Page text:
It’s a review. Not something that I ever do on this blog, however, our experience last night at Saison in San Francisco was not only memorable, but one worth sharing. Sure…I could go on Yelp, Urbanspoon, or even Zaget and share my expereince and I still might, yet I wanted to share it with you, first.
It takes around 8 weeks to get a reservation and with our up coming trip to San Francisco it was on my list of things to do. I set a reminder in my phone to make the booking. The dining experience is extravagant and expensive. One tasting menu of 12 courses is 248$ – your other choice is the 18 course menu (the 12 courses plus 6 additional courses) and I’m not sure on the price. The wine paring per person is 148$. Cocktails range: 15$-90$.
A lot? Yes. I’m not the type of person to spend 200$ on concert tickets or even 150$ on game day tickets. It’s not my thing. Food is my thing. I like my tastebuds and I’ll spend 700$ celebrating them (and my husband’s), yet it’s more than that, more than food. The experience that accompanies dining out is far more than the cuisine. This sometimes seemingly minor detail is missed, but the staff and chef at Saison are aware of the detail at all times. Wooden cutlery, unique dishware, cashmere shawl on the back of hand sculpted walnut chairs – staff in suits, open concept kitchen, every detail is masterfully placed to enhance the experience. Verdict? Success.
The chef is inspired by local ingredients, thus the menu is heavily seafood based. Despite the fact that my husband isn’t a big seafood person, he was willing to try. So proud of him. Our first course: a blend of fresh crabs, topped with a thick sauce made from the brains of the crab and a lighter broth made from the shells on the side. Fresh and full of flavour. Our second course: slices of amber jack fish, lightly seared on the open wood stove, with complex accompaniments such as dried gooseberries, shaved radishes, sea salt and a few others. The idea, as the staff stated, to enjoy a new bite with the fish each time. Third course: fresh snake river trout with it’s skin as a ‘chip’ on the side. Well balanced and delightful. Fourth course: egg custard with the roe of the fish we just ate. This dish was our least favourite; salty and full of texture, it was an experience.
After 12 courses it’s difficult to remember everything, yet course 5 was an abalone served with seaweed and was delicious. Next, the staff delivered a new set of hand carved spoons. I like the spoons.
Out came one of the chefs: custard made with fish bone and roe. The dishware was different, the spoon was different, even the description was a little different (one described as an egg custard with roe and the second a custard with fish bone and roe). I said to my husband…we already ate this. He said it probably has slight differences and the chef is showing off his technique. We chatted about how we trust chefs to show us their vision through food and although this dish was similar to an earlier dish, we were still enjoying ourselves.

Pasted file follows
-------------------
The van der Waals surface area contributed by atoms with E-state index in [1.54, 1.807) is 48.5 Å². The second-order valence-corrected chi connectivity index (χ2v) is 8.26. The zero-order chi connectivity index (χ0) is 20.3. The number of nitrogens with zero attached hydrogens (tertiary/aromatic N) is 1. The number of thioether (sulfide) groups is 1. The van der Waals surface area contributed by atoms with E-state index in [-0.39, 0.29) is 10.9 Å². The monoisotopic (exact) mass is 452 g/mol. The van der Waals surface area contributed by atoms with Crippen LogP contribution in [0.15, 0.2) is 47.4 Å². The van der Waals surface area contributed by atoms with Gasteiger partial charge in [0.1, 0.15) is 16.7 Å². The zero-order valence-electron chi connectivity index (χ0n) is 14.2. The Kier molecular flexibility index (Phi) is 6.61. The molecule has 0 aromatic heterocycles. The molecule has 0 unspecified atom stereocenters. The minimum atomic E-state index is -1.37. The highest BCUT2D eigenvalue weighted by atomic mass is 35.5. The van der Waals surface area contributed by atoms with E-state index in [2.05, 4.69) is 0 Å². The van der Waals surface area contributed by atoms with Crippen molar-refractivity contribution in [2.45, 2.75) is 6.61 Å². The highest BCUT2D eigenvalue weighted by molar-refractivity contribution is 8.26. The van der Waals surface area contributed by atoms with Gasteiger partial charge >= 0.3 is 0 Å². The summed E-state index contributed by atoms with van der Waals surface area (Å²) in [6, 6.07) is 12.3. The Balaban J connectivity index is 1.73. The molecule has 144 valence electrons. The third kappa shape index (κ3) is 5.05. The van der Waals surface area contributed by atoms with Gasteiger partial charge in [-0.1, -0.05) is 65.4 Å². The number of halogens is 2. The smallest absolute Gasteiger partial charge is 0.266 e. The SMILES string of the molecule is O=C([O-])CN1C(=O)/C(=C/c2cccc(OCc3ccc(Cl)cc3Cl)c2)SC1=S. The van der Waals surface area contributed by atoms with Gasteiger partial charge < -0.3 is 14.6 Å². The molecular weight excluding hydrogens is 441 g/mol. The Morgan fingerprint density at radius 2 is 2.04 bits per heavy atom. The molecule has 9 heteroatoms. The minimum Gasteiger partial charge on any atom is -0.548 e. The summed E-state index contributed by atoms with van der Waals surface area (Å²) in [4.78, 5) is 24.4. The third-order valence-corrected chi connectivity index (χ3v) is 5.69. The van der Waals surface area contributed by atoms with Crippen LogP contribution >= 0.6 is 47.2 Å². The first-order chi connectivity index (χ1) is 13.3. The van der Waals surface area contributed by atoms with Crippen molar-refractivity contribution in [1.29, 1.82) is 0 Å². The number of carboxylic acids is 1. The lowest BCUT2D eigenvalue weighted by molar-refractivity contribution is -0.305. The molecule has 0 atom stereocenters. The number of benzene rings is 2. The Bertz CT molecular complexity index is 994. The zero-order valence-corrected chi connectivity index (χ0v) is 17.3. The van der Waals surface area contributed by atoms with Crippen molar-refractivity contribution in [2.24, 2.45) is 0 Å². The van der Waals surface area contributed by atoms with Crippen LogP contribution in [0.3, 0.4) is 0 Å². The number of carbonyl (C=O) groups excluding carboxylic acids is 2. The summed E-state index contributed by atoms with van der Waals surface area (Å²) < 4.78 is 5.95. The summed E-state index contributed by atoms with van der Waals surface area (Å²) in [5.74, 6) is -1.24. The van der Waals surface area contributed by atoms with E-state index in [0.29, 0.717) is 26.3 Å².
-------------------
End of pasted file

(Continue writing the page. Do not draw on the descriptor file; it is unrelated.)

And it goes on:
Up next, one of my favourites: corn beignet with fresh honey butter. It was served with a radish dish, all parts of the radish and clarified butter drizzled over top by the staff.
Mathew, one of the staff, came by to check on us shortly after course 8 or 9 (I was beginning to lose count). I had just returned from the restroom and noticed that two ladies in the bar area each had their own bowl turned from a redwood burl full of corn beignets. Mathew got us more. It was perfection. When he dropped them off he alluded to the idea of ‘more treats ahead’. Perhaps Bryce would get a hit of red meat in the next course? That was our guess.
Duck was next, a liver toffee with foam. The female staff described it as a crowd pleaser – she was bang on. Up next, more duck. a small serving of tender breast with a side of date and cooking juices and a small, fresh from their farm, herb salad to cut the fat. The duck and the corn beignet were at the top of my list.
We also had a few other dishes: fire roasted cabbage and brussel sprouts with a warm broth poured over top, toast soaked in buttermilk with fresh sea urchin on top, and a bowl of duck broth. Dessert was the richest and lightest panna cotta with fragaria vesca berries. Also, a champagne sorbet. Buckwheat tea finished the meal, just as fresh herb tea had started it. Perfection.
Again, Mathew stopped by and made reference to the ‘more treats’ comment. No cheque this evening. Hum, excuse me? He said they made too many missteps, like repeating courses. I knew it! Too polite or too trusting to speak up. Two courses at once (the corn beignet and the radish dish were served together for us and should have been separate). A late scotch delivery, and lastly, the only other ‘misstep’ we can think of, serving me, the girl who doesn’t drink, champagne sorbet – I actually never ate it. The staff brought me yuzu sorbet as a replacement. Again, perfection.
The night was sensational and to have a chef step up and recognize that his vision for the meal was not met and take ownership was beyond generous through our eyes.
On our way out, we even received a small gift of tea to take home. My words, “this is too much”. The evening was a joy, pure delight.